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ROCKVILLE, MD, United States

Daum L.T.,Longhorn Vaccines and Diagnostics | Worthy S.A.,Longhorn Vaccines and Diagnostics | Yim K.C.,Virion Systems, Inc. | Nogueras M.,BioReliance Corporation | And 3 more authors.
Epidemiology and Infection | Year: 2011

Pathogen detection and genetic characterization has dramatically changed in recent years. Clinical laboratories are transitioning from traditional culture and primer-specific sequencing to more robust and rapid nucleic acid testing such as real-time PCR and meta-genomic characterization, respectively. Specimen collection is the first step in any downstream molecular diagnostic procedure. PrimeStore Molecular Transport Medium (MTM) is an optimized blend of nucleic acid stabilizing reagents that includes a non-specific internal positive control that can be amplified using real-time RT - PCR for tracking the integrity of a specimen from the point of collection to detection. PrimeStore MTM is shown here to effectively kill pathogens, including highly pathogenic H5 influenza virus, inactivate nucleases and to protect and preserve released RNA at ambient temperature for up to 30 days for downstream real-time and traditional RT - PCR detection and genetic characterization. PrimeStore MTM is also compatible with a variety of commercial extraction kits. PrimeStore is suited for routine clinical specimens and has added utility for field collection in remote areas, triage centres, border crossings and during pandemics where cold-chain, transport, and dissemination of potentially infectious pathogens are a concern. © Copyright Cambridge University Press 2010. Source

Boukhvalova M.S.,Virion Systems, Inc.
Current protocols in cell biology / editorial board, Juan S. Bonifacino ... [et al.] | Year: 2010

Viral infection is normally detected either by viral culture or by PCR methods. Rarely is a combination of the two techniques used in the same study. Yet, when applied simultaneously, viral culture and PCR may reveal important features of viral biology, such as an abortive replication, as in the case of respiratory syncytial virus (RSV) infection. In this unit, we describe methods for detecting abortive RSV replication in a cotton rat model by using the plaque-forming unit assay and the real-time reverse-transcription PCR (qRT-PCR) assay. All steps of the process of monitoring viral replication in vivo are described, starting from the design of animal infection protocols. We continue on to the methods for extracting and processing lung samples for viral culture and RNA extraction, and finish with the actual methods of viral titration by the qRT-PCR and the plaque-forming unit assays. 2010 by John Wiley & Sons, Inc. Source

Agency: Department of Health and Human Services | Branch: | Program: SBIR | Phase: Phase II | Award Amount: 404.56K | Year: 2007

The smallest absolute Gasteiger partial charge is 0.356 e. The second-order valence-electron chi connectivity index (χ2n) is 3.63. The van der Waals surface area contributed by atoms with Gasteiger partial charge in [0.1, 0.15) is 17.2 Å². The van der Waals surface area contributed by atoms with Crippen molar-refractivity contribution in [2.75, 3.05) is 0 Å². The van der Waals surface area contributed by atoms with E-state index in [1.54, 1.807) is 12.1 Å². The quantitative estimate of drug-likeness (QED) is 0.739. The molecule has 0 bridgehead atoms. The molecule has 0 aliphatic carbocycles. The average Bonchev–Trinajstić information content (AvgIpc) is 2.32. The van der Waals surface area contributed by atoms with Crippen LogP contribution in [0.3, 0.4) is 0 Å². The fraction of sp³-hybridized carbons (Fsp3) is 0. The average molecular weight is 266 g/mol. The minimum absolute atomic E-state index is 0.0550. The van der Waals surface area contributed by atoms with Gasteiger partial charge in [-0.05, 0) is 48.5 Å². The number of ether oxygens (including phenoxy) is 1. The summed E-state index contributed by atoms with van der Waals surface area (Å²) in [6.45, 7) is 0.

DESCRIPTION (provided by applicant): The development of a small animal model to study human immunodeficiency virus type-1 (HIV-1) infection would significantly facilitate studies of disease pathogenesis, as well as vaccine and anti-viral drug development and testing. However, HIV-1 replication is subjected to a number of species-specific restrictions at the level of cellular entry and/or post-entry. To date, no satisfactory small animal model for HIV-1 infection has been identified. The cotton rat has been a superb model for human infectious diseases. This animal is susceptible to an extraordinary spectrum of human pathogens, particularly viruses. Inspired by these observations, we have cloned and characterized a battery of more than 270 cotton rat genes of immunological and inflammatory importance, and reagents for their detection have been developed. Human immunodeficiency virus (HIV-1) was shown to infect cotton rats and infectious virus was transmitted from animal to animal by blood with low efficiency. In new studies developed during the Phase I of this SBIR, we have demonstrated that cotton rat cells expressing human co-receptors for HIV-1 (hCD4 with hCXCR4 or hCD4 with hCCR5) support HIV-1 infection (by kinetic experiments that measured the production of p24gag in cotton rat infected cells) and DNA integration (by cloning experiments that isolated chimeric DNA containing HIV-1 DNA sequences linked to cotton rat DNA sequences from infected cotton rat cells). Furthermore, we have shown that cotton rat cells are able to produce infective particles that can infect fresh human PBMCs. The data presented in our Progress Report indicate that the main blockage for HIV replication in cotton rat cells occurs during viral entrance and that it could be circumvented by the expression of HIV-1 co-receptors. Due to our success in demonstrating the feasibility of the model in vitro during phase I, our goal in phase II is to produce line(s) of transgenic cotton rats expressing hCD4 with hCXCR4 and hCD4 with hCCR5 molecules and test them for their infectivity to HIV-1. An HIV-1-permissive cotton rat could be widely used by the research community. The hypothesis to be tested is that cotton rats (S. hispidus) after engineered to produce HIV-1 co-receptors will be permissive to productive HIV-1 infection. We will test our hypothesis by producing lines of transgenic animals expressing hCD4 with hCCR5 and hCD4 with hCXCR4. Finaly, we will Test these transgenic lines of cotton rats in infection protocols using HIV-1. At the completion of the work proposed for phase II of this SBIR, we will have produced several lines of transgenic cotton rat expressing human co-receptors for HIV-1. Most importantly, we will have characterized these lines of animals in ex vivo and in vivo experiments An estimated 5 million people became infected with HIV worldwide in 2003, and as many as 3 million died from AIDS, according to the Joint United Nations Program on HIV/AIDS (UNAIDS). The total number of infected people worldwide is estimated at 40 million (and 600 new infections per hour). Preventive vaccine and prophylactic therapies against HIV infection and more efficient drugs for AIDS are not only urgently needed but they are also scientifically possible. However, one of the major obstacles in translational HIV research rests in the absence of inexpensive and efficient pre-clinical trial models. This is reflected in the fact that the 30 vaccine candidates that are currently being tested in clinical trials in 21 countries (only 2 have advanced to clinical phase III efficacy trials) are very similar to each other with nearly all based on only one hypothesis (protection by eliciting a cell mediated immune response), while other strong alternative hypotheses have been largely neglected (vaccines that induce neutralizing antibodies and live attenuated vaccines) due to monetary and logistic impediment to test a greater number of candidates in preclinical settings. Thus, several potential vaccines and therapeutics turn out to be buried in laboratory notebooks because the institutions where they were developed cannot afford to continue with non-human primate trials. The lack of a small animal model for HIV infection that can be used for screening a larger variety of candidates in preclinical studies is one of the most evident obstacles to speed up the process of developing HIV vaccines and AIDS therapies.